By Dees Stribling, Contributing Editor
It’s that time of the month again: First ADP reports on employment, then the U.S. Department of Labor makes a report two days later. For what it’s worth, ADP said on Wednesday that private companies added 217,000 payroll positions in February, more than expected. If so, that might drive the unemployment rate down a little, but ADP and the government estimates have been at odds before.
By contrast, Challenger, Gray & Christmas Inc. said on Wednesday that planned layoffs spiked upward in February to more than 50,700, which is 32 percent higher than January and 20 percent higher than during the same month in 2010. It was, in fact, the highest number in 11 months, but Challenger also said it’s too soon to know whether the increase is an unfortunate trend or an unfortunate fluke.
Challenger also warned about the impact of higher gas prices, if they stay high for any length of time. “At the very least, rising energy costs could force employers to postpone hiring plans,” Challenger CEO John Challenger says in a statement. “At worse, increased costs could kill the fragile recovery and spur another round of layoffs.”
HAMP: live or die?
As is, the Home Affordable Modification Program (HAMP) doesn’t have many defenders these days, except perhaps for the government department that oversees it (Treasury), but that doesn’t mean that there’s much consensus about what to do about the program to encourage mortgage modifications. Some want it changed, but plenty of other people, many of them in Congress, want the program to go away forever.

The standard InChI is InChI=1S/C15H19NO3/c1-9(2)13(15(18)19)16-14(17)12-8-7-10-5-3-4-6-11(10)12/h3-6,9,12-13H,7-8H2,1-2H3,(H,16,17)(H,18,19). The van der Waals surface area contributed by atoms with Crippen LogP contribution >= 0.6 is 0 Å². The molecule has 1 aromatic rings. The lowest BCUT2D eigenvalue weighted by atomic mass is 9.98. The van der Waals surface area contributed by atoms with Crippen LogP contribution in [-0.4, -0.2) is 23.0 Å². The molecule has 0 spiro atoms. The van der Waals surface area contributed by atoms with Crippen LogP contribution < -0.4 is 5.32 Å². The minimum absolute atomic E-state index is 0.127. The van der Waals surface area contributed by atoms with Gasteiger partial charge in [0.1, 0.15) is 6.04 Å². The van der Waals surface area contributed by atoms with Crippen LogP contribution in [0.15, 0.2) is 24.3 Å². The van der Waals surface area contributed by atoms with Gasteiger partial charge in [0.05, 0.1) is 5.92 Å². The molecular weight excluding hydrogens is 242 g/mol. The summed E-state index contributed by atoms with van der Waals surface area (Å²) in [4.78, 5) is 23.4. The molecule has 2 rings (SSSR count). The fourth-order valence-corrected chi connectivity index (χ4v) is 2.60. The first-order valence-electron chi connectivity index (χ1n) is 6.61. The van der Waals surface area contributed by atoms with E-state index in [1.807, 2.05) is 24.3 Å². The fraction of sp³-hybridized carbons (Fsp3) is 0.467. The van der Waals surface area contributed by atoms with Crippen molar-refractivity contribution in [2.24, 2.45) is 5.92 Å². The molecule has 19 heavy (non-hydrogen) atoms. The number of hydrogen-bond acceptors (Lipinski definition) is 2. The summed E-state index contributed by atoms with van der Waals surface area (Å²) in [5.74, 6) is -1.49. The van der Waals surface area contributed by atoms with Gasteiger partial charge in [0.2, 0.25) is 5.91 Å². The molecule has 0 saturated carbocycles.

At a hearing before the House Financial Services’ Insurance, Housing and Community Opportunity Subcommittee on Wednesday, Neil Barofsky, outgoing TARP overseer who has had plenty of pointed barbs for the program in the past, called it “somewhat shameful” in its ineffectiveness–and in sometimes doing more harm that good. “Failed trial modifications often leave borrowers with more principal outstanding on their loans, less home equity, depleted savings and worse credit scores,” he says.
He did not, however, advocate abolishing the program, but fixing it, which is generally the Democratic position on the matter. The Republican position, generally speaking, is to put it down like a horse with a broken leg.
Beige sees modest growth
The Beige Book–“Summary of Commentary on Current Economic Conditions by Federal Reserve District,” to give its seldom-used title–is back after its February hiatus, reporting that “overall economic activity continued to expand at a modest to moderate pace in January and early February.” The drivers in growth have been the uptick in consumer spending and manufacturing. Overall, however, “modest” and “moderate” were used fairly often by the Beige Book this time around to describe current economic growth.
As for real estate, the Fed notes that “some Districts reported a slight increase in the level of residential real estate activity, although all Districts maintained that the overall level of home sales and construction remained low. Several Districts indicated improvements in commercial real estate sales.”
Wall Street bounced along like a seismograph needle in an earthquake on Wednesday, but ended up almost where it started. The Dow Jones Industrial Average gained a meager 8.78 points, or 0.07 percent, while the S&P 500 gained 0.16 percent, and the Nasdaq–perhaps cheered that Steve Jobs made a public appearance–gained 0.39 percent.